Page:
How can I get data to map our linguistic interconnectedness?

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How can I get data to map our linguistic interconnectedness?

Alec Conroy-2
The recent elections showed us that language issues and translation
are something we have to take very seriously from now on.  As a first
step towards improving communication, it seems like we should get an
idea of which users speak which languages?

We could directly ask them to tell us, but upon reflection, the
information is already hidden in our database.  A multilingual user is
one that actively edits two projects of different languages.

In devising a comprehensive translation strategy, we need to know how
interconnected any two given projects are.   We also need to know how
connected any given project is to English, since it's our working
language.

We need to pay special attention to languages that are very 'distant'
from English-- distant in the sense of having few members who fluent
in both English and the language in question.

Could someone aid me in getting this data, or explaining why I don't
need it or why we already have it, etc?

Specifically, I'm looking for:
#   For each non-english-language project, how many of their active
users are ALSO active on an english-language project? (the answer is
should be a single whole number for each project)
#   For any two projects, how many users are there who are active on
both? (answer is a square matrix, roughly 750x750 )
#   For any two languages, how many users appear to speak both
languages? (answer is a square matrix, roughly 750x750)

Does anyone know how to pull this out of the database?    It's an
important question for us to recruit translators and really just
assess "where we are" in terms of inter-project language capabilities.

Alec

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Re: How can I get data to map our linguistic interconnectedness?

Aryeh Gregor
On Wed, Jun 15, 2011 at 8:46 AM, Alec Conroy <[hidden email]> wrote:
> We could directly ask them to tell us, but upon reflection, the
> information is already hidden in our database.  A multilingual user is
> one that actively edits two projects of different languages.

That doesn't follow.  Perhaps someone speaks a language, but doesn't
edit the corresponding wiki.  For instance, I know a decent amount of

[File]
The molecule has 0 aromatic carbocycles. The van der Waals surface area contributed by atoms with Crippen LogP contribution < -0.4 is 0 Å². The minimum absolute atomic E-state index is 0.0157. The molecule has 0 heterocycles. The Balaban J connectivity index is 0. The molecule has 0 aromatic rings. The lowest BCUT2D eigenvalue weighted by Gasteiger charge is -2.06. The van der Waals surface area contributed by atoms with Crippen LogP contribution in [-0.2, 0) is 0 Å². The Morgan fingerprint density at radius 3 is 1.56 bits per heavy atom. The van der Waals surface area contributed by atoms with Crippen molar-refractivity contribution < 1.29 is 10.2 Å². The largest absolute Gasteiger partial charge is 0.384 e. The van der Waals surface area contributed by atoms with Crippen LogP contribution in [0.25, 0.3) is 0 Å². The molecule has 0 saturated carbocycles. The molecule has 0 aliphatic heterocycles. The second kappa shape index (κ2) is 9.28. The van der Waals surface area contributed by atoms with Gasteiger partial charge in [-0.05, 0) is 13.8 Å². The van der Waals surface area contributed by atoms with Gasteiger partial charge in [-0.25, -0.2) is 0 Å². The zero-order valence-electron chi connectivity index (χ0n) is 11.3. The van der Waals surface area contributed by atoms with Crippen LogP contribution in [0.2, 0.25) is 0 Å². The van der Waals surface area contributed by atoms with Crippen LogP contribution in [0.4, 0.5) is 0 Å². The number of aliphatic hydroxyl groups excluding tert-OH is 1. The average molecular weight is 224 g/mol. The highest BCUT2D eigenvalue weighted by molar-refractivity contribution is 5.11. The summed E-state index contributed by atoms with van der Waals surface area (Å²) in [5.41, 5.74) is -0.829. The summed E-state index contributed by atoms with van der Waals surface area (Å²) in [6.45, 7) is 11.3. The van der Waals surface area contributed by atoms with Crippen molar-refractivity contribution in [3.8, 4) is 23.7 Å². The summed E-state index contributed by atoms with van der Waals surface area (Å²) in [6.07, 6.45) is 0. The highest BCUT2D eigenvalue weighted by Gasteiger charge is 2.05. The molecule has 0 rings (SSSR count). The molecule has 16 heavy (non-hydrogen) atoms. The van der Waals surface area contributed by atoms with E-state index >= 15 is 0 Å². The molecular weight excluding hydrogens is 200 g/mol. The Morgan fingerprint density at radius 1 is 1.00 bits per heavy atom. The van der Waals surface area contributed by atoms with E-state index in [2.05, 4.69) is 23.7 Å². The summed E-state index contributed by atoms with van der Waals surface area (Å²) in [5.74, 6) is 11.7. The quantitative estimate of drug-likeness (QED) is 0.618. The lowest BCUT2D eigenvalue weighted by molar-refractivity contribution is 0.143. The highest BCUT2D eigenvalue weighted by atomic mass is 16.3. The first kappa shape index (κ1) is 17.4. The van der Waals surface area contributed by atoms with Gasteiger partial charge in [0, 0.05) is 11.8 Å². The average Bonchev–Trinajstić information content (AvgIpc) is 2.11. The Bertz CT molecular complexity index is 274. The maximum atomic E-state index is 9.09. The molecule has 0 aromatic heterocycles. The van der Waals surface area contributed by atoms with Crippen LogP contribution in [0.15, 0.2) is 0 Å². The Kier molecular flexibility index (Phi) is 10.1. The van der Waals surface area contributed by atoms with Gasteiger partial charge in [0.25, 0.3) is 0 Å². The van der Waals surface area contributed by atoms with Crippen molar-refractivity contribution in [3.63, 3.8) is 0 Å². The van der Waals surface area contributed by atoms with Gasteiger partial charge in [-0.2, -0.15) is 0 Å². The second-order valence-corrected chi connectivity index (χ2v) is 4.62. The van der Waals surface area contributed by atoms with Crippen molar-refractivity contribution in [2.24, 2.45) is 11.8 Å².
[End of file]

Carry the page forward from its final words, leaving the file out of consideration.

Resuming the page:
Hebrew, although I wouldn't call myself fluent in Modern Hebrew.  But
I'm a native English speaker, and English Wikipedia articles are
almost always better than the corresponding Hebrew ones (often even on
Judaism-related topics).  So I have no reason to read the Hebrew
Wikipedia, when it takes more effort for me and the content isn't
usually as good.  Likewise, some people edit exclusively or almost
exclusively on multilingual projects like Commons.

On the other hand, people might edit on projects in languages they
don't understand.  For instance, they might be running scripts that
automatically fix interwikis or such.  This is less likely, though,
once you exclude bot accounts.

If you want this info, toolserver queries are the right way to do it.
It should be pretty easy to pull this kind of info out of the revision
or recentchanges tables, although it would require reading a lot of
data.  The simplest way would be to get a list of usernames for each
wiki that have edited in the last X days, then use a script to reverse
the lists so that you get a list of languages for each user.  You'd
probably want to only include unified accounts here.  (How many
accounts still aren't unified?)

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Re: How can I get data to map our linguistic interconnectedness?

Alec Conroy-2
Hi Aryeh, thanks for the fast reply.
Yes, this will definitely underestimate linguistic capabilities of
some users, and overestimate the linguistic capabilities of others---
it's a rough measure at best.

But is there another way to try to get who how "easily" two languages
should be able to communicate with each other?
The best way I can think of is looking for editing patterns that
suggest multilingual skills.    Even if this isn't a direct measure of
language, it's at least a measure of "inter-wiki interaction", which
is a good measure to have.

The important point of doing this would be:
1) to identify those users with unique language skills and recruit them
2) to identify projects and languages that are 'most disconnected'
from the English hub, so we can make them less disconnected.

Is there an easy way to run this:

For each of the 86,000 'active users':
    Store a list for their edit counts on each project they've edited

That's actually a fairly small dataset, and it would get us all the
data we want.   I've been a developer before, but never here.   Any